Avani Shukla, MS, CCRP, EMT
What is your background?
My background is in EMS (Emergency Medical Services). It’s my first and last love. I started off as an EMT as an undergraduate student at Loyola University Chicago EMS as a non-transport, golf-cart driving, EMS responder. We would frequently be called to assess patients on campus for various different complaints. However, most of them were for alcohol and drug use. I always felt limited in my scope of practice and knowledge. I even attempted to take a pharmacology class, but it was at maximum capacity for enrollment. During the summer after graduation, I took a class on general pharmacology at the local community college. Upon conversing with the professor and my interest, she suggested I take a look at the UF Clinical Toxicology program. I did and was absolutely fascinated by the topic and decided to continue on as a Graduate Certificate student, and eventually, as a Master’s student.
Why did you choose the online Clinical Toxicology program?
First, I took Intro to Clinical Toxicology to see if this was really something of interest to me. It was great that it was online because that meant I could continue to be home and continue to work at my two positions, Clinical Research Coordinator and Patient Care Technician Emergency Medicine, while being able to learn about a fascinating area. I also choose this program because of how unique it is both in topic and structure.
What surprised you the most about the program?
I was surprised by the demographics and academic background that each and every student had to offer. The experiences and knowledge shared were instrumental in my learning. Also, I was surprised by the amount of case-based learning that was involved; it really helped me understand the material better since it was being applied in a real-life situation. Another great surprise was that it consisted of international faculty with a vast array of experiences.
What was your favorite part of the online learning experience?
My favorite part was that I was able to study and educate myself at my own pace and own time.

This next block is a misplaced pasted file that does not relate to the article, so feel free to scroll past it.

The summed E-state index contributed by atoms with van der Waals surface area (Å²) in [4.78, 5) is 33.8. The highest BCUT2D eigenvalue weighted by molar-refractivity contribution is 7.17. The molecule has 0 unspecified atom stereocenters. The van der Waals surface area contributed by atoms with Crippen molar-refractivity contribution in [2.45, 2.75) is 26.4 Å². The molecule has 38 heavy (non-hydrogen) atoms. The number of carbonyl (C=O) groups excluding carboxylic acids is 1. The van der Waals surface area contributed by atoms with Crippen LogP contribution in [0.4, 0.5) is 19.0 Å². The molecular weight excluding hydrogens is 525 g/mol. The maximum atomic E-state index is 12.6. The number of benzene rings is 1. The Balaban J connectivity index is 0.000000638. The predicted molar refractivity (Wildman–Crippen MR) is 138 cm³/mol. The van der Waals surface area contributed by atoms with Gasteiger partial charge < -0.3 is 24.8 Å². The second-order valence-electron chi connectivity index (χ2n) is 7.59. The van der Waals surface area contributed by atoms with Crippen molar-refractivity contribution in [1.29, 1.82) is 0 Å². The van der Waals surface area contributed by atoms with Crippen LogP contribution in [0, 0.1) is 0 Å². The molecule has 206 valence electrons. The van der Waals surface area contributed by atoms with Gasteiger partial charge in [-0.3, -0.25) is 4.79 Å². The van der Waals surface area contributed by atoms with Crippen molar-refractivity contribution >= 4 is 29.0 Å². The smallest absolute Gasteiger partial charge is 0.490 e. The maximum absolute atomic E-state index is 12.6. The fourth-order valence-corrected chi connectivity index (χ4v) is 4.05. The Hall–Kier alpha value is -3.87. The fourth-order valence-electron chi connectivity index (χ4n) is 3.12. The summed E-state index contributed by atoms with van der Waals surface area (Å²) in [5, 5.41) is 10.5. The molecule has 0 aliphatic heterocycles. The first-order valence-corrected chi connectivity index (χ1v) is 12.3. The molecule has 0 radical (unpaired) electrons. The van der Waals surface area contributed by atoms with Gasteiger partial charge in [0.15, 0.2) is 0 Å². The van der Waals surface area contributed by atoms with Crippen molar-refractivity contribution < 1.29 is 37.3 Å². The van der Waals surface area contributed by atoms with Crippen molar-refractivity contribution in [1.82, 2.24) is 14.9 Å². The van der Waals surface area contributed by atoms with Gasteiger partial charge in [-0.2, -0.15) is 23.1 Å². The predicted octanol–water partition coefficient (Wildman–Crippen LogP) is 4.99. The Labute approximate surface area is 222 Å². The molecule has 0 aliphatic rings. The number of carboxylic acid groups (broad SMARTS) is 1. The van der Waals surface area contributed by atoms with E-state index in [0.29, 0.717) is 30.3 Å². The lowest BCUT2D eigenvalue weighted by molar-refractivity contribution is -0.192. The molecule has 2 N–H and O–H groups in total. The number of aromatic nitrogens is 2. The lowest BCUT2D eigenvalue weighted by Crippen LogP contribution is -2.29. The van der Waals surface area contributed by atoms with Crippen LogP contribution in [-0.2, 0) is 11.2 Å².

What has been the most useful takeaway that you have applied to your day-to-day responsibilities?
The most useful takeaway has been self-discipline and time-management. The program really thought me the meaning and the power of self-discipline and time-management which I apply every day to be successful at my current jobs.
How has this degree affected your current work?
I am continuously using my degree at all three of my positions:
As a Clinical Research Coordinator, I am currently working on a study that is looking at the effects of chemotherapy drugs that is known to cause cardiotoxicity on patients who have an infection and need drugs to help maintain their heart rate.
As a Patient Care Technician, whenever we get a patient that has accidentally or intentionally overdosed, I promptly perform an electrocardiogram test as it was engraved in me during the program as the drug can cause cardiac changes.
As an Adjunct Faculty, I am responsible for teaching practical skills. During those skill sessions, I provide further knowledge to the students about a specific drug to help them understand why they are seeing the changes in the patient. For example, I provide the background knowledge for the use of epinephrine for an allergic reaction and why a patient starts to feel better after administration of epinephrine and the potential side effects that you may see after administration.